Appeals from the Order of the Court of Common Pleas of Westmoreland County in case of In Re: Incorporation of the Borough of Franklin, No. 1, October Term, 1969.
Robert Y. Cassol, with him Redlich, Cassol, Redlich & Morocco, for appellant, Borough of Delmont.
Clarence F. McBride, with him Marker and McBride, William Fearen and Cleckner and Fearen, for appellant, Borough of Export.
B. Patrick Costello, with him Henry A. Hudson, Jr., and Costello, Snyder, Berk & Horner, for appellee.
President Judge Bowman and Judges Crumlish, Jr., Kramer, Wilkinson, Jr., Mencer, Rogers and Blatt. Opinion by Judge Rogers.
We are again confronted with a suit arising out of this Commonwealth's inscrutable annexation statutes.
We have before us a motion to quash the appeals to this court of the Boroughs of Delmont and Export from an order of the Common Pleas Court of Westmoreland County incorporating the Borough of Franklin. The ground for the motion is that the appellant Boroughs were not parties to the incorporation proceedings below and therefore have no standing to appeal.
The appellee cites as authority for its motion the following: Alloy Metal Wire Company, Inc., Appeal, 329 Pa. 429, 198 A. 448 (1938); Bankes Estate, 431 Pa. 283, 243 A.2d 371 (1968); Mechanics National Bank Page 87} of Trenton v. Buckman, 253 Pa. 245, 97 A. 1056 (1916); Dethlefson Appeal, 434 Pa. 431, 254 A.2d 6 (1969); Urbano v. Zoning Hearing Board of Upper Merion Twp., 1 Pa. Commonwealth Ct. 574, 275 A.2d 905 (1971). These cases dealt with appeals under either the Act of May 22, 1722, 1 Sm. L. 131, 12 P.S. § 1091, which states: "If any person or persons shall find him or themselves aggrieved with the judgment . . . it shall and may be lawful to and for the party or parties so aggrieved, to have his or their writ or writs of error . . ."; or under Section 1003 of the Pennsylvania Municipalities Planning Code, Act of July 31, 1968, P.L. , 53 P.S. § 11003, providing that zoning appeals may be taken "by any party before the board." (Emphasis supplied.)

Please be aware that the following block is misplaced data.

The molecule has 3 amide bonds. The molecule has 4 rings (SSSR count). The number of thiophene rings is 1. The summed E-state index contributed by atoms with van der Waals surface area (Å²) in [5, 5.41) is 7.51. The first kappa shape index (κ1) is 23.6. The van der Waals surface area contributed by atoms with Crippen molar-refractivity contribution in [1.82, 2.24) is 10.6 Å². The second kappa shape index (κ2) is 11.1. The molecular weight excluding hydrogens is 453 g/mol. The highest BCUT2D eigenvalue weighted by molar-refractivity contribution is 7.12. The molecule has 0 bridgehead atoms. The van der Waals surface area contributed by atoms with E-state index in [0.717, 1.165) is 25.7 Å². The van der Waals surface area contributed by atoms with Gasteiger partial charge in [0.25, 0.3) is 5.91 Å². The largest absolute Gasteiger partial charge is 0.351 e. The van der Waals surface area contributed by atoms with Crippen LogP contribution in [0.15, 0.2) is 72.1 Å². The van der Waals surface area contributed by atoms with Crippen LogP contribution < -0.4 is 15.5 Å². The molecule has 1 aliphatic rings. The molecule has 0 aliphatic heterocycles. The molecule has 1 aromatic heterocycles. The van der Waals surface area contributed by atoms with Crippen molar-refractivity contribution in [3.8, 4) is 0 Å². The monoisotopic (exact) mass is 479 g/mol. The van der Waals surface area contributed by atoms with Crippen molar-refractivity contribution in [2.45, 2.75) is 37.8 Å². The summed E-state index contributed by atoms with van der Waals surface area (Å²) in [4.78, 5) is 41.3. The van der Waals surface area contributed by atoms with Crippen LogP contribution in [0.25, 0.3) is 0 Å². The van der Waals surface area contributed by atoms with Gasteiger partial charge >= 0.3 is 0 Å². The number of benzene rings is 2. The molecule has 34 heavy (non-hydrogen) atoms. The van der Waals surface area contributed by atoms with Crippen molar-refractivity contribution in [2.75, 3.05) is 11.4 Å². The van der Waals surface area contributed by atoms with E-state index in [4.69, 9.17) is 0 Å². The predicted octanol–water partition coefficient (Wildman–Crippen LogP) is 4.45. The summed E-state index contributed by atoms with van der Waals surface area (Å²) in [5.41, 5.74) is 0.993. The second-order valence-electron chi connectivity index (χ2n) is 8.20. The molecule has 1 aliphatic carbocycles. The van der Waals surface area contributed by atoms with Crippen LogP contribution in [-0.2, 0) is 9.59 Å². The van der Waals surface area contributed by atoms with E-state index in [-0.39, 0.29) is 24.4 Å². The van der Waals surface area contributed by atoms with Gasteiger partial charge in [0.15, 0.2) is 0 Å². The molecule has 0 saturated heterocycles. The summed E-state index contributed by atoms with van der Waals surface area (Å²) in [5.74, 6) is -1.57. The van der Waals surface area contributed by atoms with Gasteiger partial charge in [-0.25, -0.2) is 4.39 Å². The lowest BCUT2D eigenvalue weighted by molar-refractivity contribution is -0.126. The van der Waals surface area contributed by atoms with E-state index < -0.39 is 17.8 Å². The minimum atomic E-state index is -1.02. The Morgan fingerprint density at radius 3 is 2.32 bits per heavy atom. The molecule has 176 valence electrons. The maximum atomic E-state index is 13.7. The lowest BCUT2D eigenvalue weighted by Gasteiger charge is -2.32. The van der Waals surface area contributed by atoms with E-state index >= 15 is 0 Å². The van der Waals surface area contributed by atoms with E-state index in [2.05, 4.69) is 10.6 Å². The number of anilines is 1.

We are here concerned with the incorporation of boroughs, the procedure for which is prescribed by The Borough Code, Act of Feb. 1, 1966, P.L. (1965) , 53 P.S. § 45101, et seq. Section 209 of the Code, 53 P.S. § 45209, provides: "An appeal to the [Commonwealth Court] may be had in the manner provided by law for appeals to said court from any decree incorporating a borough by any person aggrieved thereby." (Emphasis supplied.) There is thus no requirement that the person aggrieved be a party below. The only requirement for standing under this provision is that the appellant be a person aggrieved; that is, one who has an interest in and is affected by the Court's order. Pa. Commercial Drivers Conference v. Pa. Milk Control Commission, 360 Pa. 477, 62 A.2d 9 (1948); State Board of Undertakers v. Joseph T. Sekula Funeral Home, Inc., 339 Pa. 309, 14 A.2d 308 (1940). The Act of 1722, 12 P.S. § 1091, is the general appeals statute. As this makes engagement as a party below a prerequisite to standing to appeal and as many other statutes*fn1 have the same
requirement, there is, as appellee suggests, a paucity of authority for the right of one not a party to appeal. Furthermore, the inherent improbability of a non-participant seeking to appeal reduces the occasions for such actions. On the other hand, under statutes conferring the right to appeal upon persons aggrieved, an appeal has been allowed where the only proceeding below has been a general order of a Commission. Milk Maid Dairy Products, Inc. v. Pennsylvania Milk Control Commission, 35 D. & C. 2d 286 (1964). See also Denny Building Corporation Appeal, 387 Pa. 311, 127 A.2d 724 (1956); Committee to Preserve Mill Creek, et al. v. Secretary of Health, et al., 3 Pa. Commonwealth Ct. 200, 281 A.2d 468 (1971). At the risk of belaboring the point, we note that predecessor provisions of The Borough Code required that the appeal should be taken by not less than three persons aggrieved. Act of May 4, 1927, P.L. 519, § 209. Under a still earlier but identical provision, the Superior Court held that although a single person might file exceptions, three were needed to appeal. Swissvale Borough Incorporation, 9 Pa. Superior Ct. 212 (1898). While in that case there were only two exceptants who were also the proposed appellants, it contains a faint but discernible implication that three persons aggrieved might appeal although less than that number had been ...